one recruit reported severe pains all over his back-“misery." The general laugh that followed Potassium's assignment re he called it. On the theory that sick-call malingering could be lieved the tension, and the waiting list was all properly recorded checked only by examining personally each case up for medical and sent to temporary quarters before dark. Qualification attention, the lieutenant ordered the man to take off his shirt. cards, involved forms covering almost every possible civilian It was removed, revealing a back crisscrossed at regular interoccupation, were left over until the company organizations were vals by ridges and furrows. completed, at which time they would be filled in with a detailed “How long have you been this way?" asked the commandhistory of the man's labor over all of his bread-winning life ing officer. the card to be used by the personnel office in fitting the man to “All night, suh lieutenant,” was the reply; “ didn't get no the branch of the service where his qualifications and experience rest 'tall, mah back was a-hurtin' me so. Anyways I try to would count for the most to the Government and the soldier. sleep, 'pear to me like dat misery 'd get worse. I ain't used to All other records, however, were cared for as the men entered, dese here army beds nohow !" and a complete physical examination given each recruit to The last remark, about the army bed, solved the puzzle. The determine the accuracy of the Draft Board doctor's findings. man had filled his bed sack properly, and then had spread a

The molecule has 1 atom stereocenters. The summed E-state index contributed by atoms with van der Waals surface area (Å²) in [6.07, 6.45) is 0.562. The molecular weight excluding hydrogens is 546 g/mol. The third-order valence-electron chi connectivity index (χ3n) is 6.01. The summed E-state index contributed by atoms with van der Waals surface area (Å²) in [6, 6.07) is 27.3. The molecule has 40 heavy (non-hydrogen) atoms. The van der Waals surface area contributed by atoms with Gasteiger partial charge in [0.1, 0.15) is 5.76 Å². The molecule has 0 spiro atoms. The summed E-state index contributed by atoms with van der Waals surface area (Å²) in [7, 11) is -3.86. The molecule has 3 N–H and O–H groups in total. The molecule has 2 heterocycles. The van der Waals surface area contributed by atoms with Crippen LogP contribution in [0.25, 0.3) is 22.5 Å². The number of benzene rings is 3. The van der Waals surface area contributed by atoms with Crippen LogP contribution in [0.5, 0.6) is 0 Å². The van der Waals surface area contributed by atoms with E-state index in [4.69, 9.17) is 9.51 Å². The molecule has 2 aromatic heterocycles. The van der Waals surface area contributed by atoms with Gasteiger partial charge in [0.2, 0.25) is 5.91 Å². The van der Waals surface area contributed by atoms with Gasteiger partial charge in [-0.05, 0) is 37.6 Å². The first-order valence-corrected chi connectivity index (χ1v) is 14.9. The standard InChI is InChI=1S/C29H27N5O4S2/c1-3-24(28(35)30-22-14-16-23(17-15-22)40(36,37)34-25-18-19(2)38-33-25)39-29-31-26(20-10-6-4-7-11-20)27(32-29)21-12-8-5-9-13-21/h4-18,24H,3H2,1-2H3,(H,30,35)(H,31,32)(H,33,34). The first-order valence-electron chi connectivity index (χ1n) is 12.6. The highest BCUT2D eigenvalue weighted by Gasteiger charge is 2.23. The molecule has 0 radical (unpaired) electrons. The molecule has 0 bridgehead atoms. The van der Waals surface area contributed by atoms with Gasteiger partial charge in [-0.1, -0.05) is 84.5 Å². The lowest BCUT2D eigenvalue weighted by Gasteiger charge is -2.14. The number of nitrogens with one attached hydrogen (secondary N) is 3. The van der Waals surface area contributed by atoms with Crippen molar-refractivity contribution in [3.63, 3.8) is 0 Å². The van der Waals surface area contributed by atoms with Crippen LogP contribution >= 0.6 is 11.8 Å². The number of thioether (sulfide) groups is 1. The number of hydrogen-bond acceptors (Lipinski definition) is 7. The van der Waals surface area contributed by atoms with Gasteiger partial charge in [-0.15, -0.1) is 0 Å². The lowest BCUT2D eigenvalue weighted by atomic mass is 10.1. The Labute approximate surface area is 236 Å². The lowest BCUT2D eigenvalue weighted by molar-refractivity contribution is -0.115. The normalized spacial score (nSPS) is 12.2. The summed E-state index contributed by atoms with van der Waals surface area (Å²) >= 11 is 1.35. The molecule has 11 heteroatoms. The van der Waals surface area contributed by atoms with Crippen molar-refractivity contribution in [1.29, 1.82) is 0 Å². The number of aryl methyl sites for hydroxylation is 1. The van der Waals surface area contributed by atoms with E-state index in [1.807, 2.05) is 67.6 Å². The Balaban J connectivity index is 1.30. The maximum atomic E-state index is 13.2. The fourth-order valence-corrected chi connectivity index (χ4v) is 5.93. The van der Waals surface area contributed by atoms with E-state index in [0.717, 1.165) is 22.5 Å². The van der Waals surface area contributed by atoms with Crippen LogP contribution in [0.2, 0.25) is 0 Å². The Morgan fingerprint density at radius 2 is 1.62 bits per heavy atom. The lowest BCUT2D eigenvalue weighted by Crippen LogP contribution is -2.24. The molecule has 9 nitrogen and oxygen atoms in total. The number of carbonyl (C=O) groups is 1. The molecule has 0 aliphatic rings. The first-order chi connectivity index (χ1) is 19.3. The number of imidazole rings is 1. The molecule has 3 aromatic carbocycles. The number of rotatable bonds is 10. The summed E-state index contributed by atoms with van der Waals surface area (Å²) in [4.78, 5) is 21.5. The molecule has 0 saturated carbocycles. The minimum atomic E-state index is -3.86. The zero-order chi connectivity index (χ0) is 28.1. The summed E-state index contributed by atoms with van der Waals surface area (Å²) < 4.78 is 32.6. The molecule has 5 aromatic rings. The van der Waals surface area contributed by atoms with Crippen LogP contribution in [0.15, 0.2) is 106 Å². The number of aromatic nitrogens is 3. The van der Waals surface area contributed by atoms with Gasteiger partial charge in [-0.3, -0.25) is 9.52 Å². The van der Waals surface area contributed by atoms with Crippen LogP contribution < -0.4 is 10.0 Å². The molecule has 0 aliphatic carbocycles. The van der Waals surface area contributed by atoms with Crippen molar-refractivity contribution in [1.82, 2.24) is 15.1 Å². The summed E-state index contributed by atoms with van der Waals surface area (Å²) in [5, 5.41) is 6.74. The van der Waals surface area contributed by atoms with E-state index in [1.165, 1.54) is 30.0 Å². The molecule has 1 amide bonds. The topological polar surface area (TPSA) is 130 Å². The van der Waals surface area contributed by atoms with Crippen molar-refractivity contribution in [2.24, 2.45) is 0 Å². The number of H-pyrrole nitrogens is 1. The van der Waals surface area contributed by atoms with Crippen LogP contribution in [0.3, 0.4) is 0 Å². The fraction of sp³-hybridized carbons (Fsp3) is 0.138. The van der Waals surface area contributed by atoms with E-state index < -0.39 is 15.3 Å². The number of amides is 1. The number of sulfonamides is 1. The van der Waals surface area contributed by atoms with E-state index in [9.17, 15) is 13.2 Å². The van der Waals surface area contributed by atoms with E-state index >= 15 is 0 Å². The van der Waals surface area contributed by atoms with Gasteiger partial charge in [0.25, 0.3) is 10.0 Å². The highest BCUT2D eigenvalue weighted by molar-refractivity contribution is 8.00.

Potassium Acetate, together with some fifty-odd of his fellows, blanket over the wire springs of his cot and crawled under the was marched over to one of the outlying barracks, and his mili- tick to sleep. Naturally the springs left their imprint on his tary training begun. Single file the men marched past the door body, with some two hundred and twenty pounds of avoirdupois of the supply room and clean underclothing, soap, towels, and a to counteract the slight padding effect of one blanket. suit of blue denim overalls-fatigue uniforms, in the service The first two meals were prepared from anything that was nomenclature were issued to them. The line entered one door available, and the men were fed much as they would have been of the barracks and was ushered out through the other to the cared for on the march. At the first opportunity kitchen equip bath-house. A shower-bath, with plenty of hot water, was ment and supplies were taken over from a company

whose men required of each recruit. Most of the men welcomed the oppor had all been transferred, the lieutenant personally supervising tunity for bathing, though the cold shower ordered at the finish the checking of material from one kitchen to the other. Among was slighted as far as possible under the deterrent eye of the the articles listed was one bottle, pint size, of lemon extract